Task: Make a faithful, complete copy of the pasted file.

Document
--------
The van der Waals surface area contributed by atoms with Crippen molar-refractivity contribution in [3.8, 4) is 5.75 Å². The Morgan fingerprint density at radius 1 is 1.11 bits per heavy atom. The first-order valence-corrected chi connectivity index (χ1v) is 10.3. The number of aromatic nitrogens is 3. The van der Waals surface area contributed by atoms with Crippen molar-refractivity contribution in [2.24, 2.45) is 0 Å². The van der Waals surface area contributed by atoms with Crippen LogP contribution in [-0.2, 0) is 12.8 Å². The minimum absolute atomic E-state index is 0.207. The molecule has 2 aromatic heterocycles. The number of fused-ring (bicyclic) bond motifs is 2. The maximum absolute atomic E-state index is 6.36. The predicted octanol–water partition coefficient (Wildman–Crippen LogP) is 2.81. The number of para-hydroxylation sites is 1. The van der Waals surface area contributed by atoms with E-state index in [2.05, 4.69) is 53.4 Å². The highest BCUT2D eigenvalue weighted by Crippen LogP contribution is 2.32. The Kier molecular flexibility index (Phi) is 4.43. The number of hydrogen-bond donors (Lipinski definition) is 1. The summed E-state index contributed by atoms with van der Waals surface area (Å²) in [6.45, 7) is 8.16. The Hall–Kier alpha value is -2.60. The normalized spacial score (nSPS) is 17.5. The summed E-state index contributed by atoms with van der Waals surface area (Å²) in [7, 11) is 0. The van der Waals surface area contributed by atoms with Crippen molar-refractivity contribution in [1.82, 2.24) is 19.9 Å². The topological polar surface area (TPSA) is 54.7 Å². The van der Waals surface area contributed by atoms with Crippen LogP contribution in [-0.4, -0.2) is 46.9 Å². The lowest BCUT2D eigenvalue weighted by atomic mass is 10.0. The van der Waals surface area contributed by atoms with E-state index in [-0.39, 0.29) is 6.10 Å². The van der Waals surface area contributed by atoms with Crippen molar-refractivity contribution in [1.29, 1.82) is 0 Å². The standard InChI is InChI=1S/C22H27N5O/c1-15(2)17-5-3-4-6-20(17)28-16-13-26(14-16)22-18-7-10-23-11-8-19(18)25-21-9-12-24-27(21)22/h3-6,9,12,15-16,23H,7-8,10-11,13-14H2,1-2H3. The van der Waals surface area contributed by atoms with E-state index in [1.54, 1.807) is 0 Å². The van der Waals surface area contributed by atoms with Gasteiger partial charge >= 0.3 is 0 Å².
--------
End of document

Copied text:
The van der Waals surface area contributed by atoms with Crippen molar-refractivity contribution in [3.8, 4) is 5.75 Å². The Morgan fingerprint density at radius 1 is 1.11 bits per heavy atom. The first-order valence-corrected chi connectivity index (χ1v) is 10.3. The number of aromatic nitrogens is 3. The van der Waals surface area contributed by atoms with Crippen molar-refractivity contribution in [2.24, 2.45) is 0 Å². The van der Waals surface area contributed by atoms with Crippen LogP contribution in [-0.2, 0) is 12.8 Å². The minimum absolute atomic E-state index is 0.207. The molecule has 2 aromatic heterocycles. The number of fused-ring (bicyclic) bond motifs is 2. The maximum absolute atomic E-state index is 6.36. The predicted octanol–water partition coefficient (Wildman–Crippen LogP) is 2.81. The number of para-hydroxylation sites is 1. The van der Waals surface area contributed by atoms with E-state index in [2.05, 4.69) is 53.4 Å². The highest BCUT2D eigenvalue weighted by Crippen LogP contribution is 2.32. The Kier molecular flexibility index (Phi) is 4.43. The number of hydrogen-bond donors (Lipinski definition) is 1. The summed E-state index contributed by atoms with van der Waals surface area (Å²) in [6.45, 7) is 8.16. The Hall–Kier alpha value is -2.60. The normalized spacial score (nSPS) is 17.5. The summed E-state index contributed by atoms with van der Waals surface area (Å²) in [7, 11) is 0. The van der Waals surface area contributed by atoms with Crippen molar-refractivity contribution in [1.82, 2.24) is 19.9 Å². The topological polar surface area (TPSA) is 54.7 Å². The van der Waals surface area contributed by atoms with Crippen LogP contribution in [-0.4, -0.2) is 46.9 Å². The lowest BCUT2D eigenvalue weighted by atomic mass is 10.0. The van der Waals surface area contributed by atoms with E-state index in [-0.39, 0.29) is 6.10 Å². The van der Waals surface area contributed by atoms with Crippen molar-refractivity contribution in [1.29, 1.82) is 0 Å². The standard InChI is InChI=1S/C22H27N5O/c1-15(2)17-5-3-4-6-20(17)28-16-13-26(14-16)22-18-7-10-23-11-8-19(18)25-21-9-12-24-27(21)22/h3-6,9,12,15-16,23H,7-8,10-11,13-14H2,1-2H3. The van der Waals surface area contributed by atoms with E-state index in [1.54, 1.807) is 0 Å². The van der Waals surface area contributed by atoms with Gasteiger partial charge >= 0.3 is 0 Å².